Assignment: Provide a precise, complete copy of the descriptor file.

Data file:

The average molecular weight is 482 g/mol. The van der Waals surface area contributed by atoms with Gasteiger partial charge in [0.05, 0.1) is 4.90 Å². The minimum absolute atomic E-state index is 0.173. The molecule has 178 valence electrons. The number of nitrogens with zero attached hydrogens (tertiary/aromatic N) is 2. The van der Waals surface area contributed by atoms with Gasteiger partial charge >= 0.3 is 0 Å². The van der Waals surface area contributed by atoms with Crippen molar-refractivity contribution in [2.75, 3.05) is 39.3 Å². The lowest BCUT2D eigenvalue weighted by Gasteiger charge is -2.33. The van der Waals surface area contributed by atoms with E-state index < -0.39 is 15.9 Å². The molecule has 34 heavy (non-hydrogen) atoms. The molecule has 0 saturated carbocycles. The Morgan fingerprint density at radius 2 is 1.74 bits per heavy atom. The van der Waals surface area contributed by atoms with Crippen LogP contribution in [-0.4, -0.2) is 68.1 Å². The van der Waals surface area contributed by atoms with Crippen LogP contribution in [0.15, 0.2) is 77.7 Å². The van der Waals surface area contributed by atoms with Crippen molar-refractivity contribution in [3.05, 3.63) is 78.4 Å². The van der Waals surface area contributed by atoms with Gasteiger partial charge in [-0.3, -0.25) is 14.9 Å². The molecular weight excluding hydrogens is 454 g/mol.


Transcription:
The average molecular weight is 482 g/mol. The van der Waals surface area contributed by atoms with Gasteiger partial charge in [0.05, 0.1) is 4.90 Å². The minimum absolute atomic E-state index is 0.173. The molecule has 178 valence electrons. The number of nitrogens with zero attached hydrogens (tertiary/aromatic N) is 2. The van der Waals surface area contributed by atoms with Gasteiger partial charge >= 0.3 is 0 Å². The van der Waals surface area contributed by atoms with Crippen molar-refractivity contribution in [2.75, 3.05) is 39.3 Å². The lowest BCUT2D eigenvalue weighted by Gasteiger charge is -2.33. The van der Waals surface area contributed by atoms with E-state index < -0.39 is 15.9 Å². The molecule has 34 heavy (non-hydrogen) atoms. The molecule has 0 saturated carbocycles. The Morgan fingerprint density at radius 2 is 1.74 bits per heavy atom. The van der Waals surface area contributed by atoms with Crippen LogP contribution in [-0.4, -0.2) is 68.1 Å². The van der Waals surface area contributed by atoms with Crippen LogP contribution in [0.15, 0.2) is 77.7 Å². The van der Waals surface area contributed by atoms with Crippen molar-refractivity contribution in [3.05, 3.63) is 78.4 Å². The van der Waals surface area contributed by atoms with Gasteiger partial charge in [-0.3, -0.25) is 14.9 Å². The molecular weight excluding hydrogens is 454 g/mol.